GM acquired the former AmeriCredit Corp., of Fort Worth, Texas, in part to do just that. GM completed its $3.5 billion acquisition of AmeriCredit effective Oct. 1. It was renamed Sept. 29, after AmeriCredit shareholders approved the transaction.
Word of the leasing initiative came in a statement announcing the finance entity's new name.
Historically, AmeriCredit has been a specialist in subprime auto loans. Besides getting into leasing, the GM takeover is expected to push AmeriCredit more into the prime-risk category.
Ally originates some leases that are subsidized by GM and some that aren't. Ally has greatly increased its lease volume, and recently made leases available to customers with slightly lower credit scores. That should increase its lease volume even more.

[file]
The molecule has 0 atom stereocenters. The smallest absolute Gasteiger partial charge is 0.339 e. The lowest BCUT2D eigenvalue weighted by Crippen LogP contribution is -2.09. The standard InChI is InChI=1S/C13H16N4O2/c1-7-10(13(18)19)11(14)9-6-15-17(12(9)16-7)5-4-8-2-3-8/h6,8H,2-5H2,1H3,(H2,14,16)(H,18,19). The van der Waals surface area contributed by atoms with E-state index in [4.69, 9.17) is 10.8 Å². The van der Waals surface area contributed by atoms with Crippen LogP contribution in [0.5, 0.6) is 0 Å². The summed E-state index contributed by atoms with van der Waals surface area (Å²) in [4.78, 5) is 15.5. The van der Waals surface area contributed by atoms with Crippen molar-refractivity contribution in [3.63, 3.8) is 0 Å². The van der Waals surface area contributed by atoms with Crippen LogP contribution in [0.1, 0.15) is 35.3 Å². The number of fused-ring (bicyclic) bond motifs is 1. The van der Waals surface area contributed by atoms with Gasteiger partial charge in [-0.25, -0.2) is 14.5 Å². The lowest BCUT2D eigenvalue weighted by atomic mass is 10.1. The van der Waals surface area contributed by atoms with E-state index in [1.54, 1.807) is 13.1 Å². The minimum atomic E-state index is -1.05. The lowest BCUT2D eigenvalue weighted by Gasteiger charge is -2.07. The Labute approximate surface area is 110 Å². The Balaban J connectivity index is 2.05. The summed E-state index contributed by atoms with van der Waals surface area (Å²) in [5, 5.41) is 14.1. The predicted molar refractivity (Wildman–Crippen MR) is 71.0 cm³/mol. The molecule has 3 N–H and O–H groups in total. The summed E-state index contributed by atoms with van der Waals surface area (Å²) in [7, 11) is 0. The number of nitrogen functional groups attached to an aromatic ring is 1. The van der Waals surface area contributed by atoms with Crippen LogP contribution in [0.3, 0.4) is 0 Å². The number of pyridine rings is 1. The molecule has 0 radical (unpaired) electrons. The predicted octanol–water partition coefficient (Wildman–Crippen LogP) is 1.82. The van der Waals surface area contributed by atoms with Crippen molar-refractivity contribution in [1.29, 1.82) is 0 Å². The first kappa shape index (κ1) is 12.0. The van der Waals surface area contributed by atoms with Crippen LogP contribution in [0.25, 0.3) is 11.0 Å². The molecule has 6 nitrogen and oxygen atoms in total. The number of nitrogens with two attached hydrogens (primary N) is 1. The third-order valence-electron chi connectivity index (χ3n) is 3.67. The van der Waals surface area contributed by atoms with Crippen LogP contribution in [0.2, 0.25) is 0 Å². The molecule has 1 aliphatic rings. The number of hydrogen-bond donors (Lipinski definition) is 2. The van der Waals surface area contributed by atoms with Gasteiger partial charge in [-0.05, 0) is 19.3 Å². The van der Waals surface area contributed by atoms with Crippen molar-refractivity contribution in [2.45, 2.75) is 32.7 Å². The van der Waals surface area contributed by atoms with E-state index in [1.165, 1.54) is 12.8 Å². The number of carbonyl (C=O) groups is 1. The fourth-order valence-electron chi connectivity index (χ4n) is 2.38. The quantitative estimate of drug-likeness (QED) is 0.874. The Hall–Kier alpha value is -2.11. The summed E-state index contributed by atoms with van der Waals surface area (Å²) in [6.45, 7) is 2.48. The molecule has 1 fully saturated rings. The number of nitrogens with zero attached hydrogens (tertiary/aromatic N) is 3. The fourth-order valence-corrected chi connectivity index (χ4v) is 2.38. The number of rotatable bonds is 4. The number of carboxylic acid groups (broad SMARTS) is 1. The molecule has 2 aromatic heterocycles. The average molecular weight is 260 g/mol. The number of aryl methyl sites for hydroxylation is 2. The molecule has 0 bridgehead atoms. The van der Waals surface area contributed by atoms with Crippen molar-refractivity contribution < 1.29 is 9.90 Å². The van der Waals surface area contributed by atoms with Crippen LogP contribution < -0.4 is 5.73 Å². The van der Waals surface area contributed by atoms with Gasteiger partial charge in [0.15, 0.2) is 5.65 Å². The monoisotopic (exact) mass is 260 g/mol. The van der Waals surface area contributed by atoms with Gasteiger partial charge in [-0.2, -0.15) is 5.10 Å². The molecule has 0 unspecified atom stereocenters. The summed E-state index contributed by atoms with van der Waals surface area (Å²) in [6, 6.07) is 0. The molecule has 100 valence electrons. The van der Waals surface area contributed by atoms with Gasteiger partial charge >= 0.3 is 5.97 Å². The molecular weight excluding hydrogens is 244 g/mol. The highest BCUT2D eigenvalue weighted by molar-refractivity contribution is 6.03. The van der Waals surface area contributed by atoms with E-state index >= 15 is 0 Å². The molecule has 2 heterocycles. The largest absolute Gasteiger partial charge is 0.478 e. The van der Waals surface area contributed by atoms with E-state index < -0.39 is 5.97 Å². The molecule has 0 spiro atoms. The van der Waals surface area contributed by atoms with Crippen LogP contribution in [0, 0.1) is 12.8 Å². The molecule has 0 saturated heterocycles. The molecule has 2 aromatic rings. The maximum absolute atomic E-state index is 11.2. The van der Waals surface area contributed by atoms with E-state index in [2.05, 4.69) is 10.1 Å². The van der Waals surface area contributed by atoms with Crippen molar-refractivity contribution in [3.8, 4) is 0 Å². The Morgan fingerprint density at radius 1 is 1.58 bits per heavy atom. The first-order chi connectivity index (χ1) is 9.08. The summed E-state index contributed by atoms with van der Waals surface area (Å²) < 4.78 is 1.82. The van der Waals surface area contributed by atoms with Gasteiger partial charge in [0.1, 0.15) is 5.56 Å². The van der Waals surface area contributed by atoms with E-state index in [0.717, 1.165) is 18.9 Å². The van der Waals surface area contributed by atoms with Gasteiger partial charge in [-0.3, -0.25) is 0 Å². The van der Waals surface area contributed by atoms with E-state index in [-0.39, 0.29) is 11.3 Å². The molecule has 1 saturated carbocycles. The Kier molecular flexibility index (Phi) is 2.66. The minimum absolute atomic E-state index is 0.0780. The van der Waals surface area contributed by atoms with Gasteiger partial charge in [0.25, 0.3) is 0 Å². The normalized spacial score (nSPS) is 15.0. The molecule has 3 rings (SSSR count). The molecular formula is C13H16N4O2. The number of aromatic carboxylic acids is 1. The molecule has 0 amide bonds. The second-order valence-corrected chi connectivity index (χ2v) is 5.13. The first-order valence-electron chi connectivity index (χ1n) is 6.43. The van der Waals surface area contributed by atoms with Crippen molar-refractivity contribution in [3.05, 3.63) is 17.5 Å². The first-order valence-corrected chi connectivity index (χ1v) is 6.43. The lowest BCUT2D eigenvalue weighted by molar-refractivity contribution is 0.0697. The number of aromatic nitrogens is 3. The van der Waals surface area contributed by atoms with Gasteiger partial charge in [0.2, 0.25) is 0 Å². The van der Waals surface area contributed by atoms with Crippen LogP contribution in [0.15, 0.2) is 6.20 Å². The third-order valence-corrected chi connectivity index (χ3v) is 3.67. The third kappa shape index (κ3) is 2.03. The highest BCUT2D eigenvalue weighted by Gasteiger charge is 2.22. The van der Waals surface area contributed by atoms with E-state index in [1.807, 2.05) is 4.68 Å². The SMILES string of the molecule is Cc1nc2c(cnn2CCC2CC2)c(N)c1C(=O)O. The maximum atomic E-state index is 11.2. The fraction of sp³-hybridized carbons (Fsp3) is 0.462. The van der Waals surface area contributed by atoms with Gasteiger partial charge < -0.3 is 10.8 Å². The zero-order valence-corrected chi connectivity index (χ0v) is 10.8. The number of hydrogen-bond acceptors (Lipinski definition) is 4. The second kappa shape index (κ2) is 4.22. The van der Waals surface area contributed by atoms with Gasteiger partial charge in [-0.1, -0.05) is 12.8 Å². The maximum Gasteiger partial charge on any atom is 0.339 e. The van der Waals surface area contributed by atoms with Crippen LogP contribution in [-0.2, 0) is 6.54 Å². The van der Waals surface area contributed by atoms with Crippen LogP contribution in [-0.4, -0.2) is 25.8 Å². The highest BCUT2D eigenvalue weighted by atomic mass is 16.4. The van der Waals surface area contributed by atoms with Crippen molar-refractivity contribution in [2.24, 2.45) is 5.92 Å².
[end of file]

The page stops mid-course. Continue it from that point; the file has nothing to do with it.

But leases made up only 10 percent of Ally's U.S. originations in the second quarter of 2010. That's up from almost none in the year-ago quarter. According to the Power Information Network, leases made up 18.3 percent of U.S. retail originations in the second quarter.
In a conference call last month, Ally CEO Michael Carpenter complained that residual values for some GM models are not competitive, meaning the vehicles don't hold their value as well as competing models. He said that under the circumstances, only GM can provide the high level of incentives needed to provide competitive monthly lease payments.